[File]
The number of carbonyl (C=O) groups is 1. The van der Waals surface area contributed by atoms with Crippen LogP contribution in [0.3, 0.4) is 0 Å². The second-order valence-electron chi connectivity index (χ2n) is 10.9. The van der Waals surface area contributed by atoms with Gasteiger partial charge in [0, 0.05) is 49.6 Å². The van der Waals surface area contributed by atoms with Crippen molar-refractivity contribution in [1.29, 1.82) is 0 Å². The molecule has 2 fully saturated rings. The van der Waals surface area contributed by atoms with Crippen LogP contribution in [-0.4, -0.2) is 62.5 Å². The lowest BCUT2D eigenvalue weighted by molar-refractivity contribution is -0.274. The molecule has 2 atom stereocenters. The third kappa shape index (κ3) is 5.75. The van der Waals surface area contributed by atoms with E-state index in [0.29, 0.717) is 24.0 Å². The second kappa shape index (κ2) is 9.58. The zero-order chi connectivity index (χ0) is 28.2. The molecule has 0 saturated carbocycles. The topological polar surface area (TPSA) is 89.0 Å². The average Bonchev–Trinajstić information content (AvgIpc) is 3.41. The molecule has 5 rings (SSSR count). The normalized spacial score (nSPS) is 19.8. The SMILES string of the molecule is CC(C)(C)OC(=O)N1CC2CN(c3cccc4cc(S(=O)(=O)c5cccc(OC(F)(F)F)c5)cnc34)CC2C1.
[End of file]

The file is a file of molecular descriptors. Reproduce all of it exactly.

The number of carbonyl (C=O) groups is 1. The van der Waals surface area contributed by atoms with Crippen LogP contribution in [0.3, 0.4) is 0 Å². The second-order valence-electron chi connectivity index (χ2n) is 10.9. The van der Waals surface area contributed by atoms with Gasteiger partial charge in [0, 0.05) is 49.6 Å². The van der Waals surface area contributed by atoms with Crippen molar-refractivity contribution in [1.29, 1.82) is 0 Å². The molecule has 2 fully saturated rings. The van der Waals surface area contributed by atoms with Crippen LogP contribution in [-0.4, -0.2) is 62.5 Å². The lowest BCUT2D eigenvalue weighted by molar-refractivity contribution is -0.274. The molecule has 2 atom stereocenters. The third kappa shape index (κ3) is 5.75. The van der Waals surface area contributed by atoms with E-state index in [0.29, 0.717) is 24.0 Å². The second kappa shape index (κ2) is 9.58. The zero-order chi connectivity index (χ0) is 28.2. The molecule has 0 saturated carbocycles. The topological polar surface area (TPSA) is 89.0 Å². The average Bonchev–Trinajstić information content (AvgIpc) is 3.41. The molecule has 5 rings (SSSR count). The normalized spacial score (nSPS) is 19.8. The SMILES string of the molecule is CC(C)(C)OC(=O)N1CC2CN(c3cccc4cc(S(=O)(=O)c5cccc(OC(F)(F)F)c5)cnc34)CC2C1.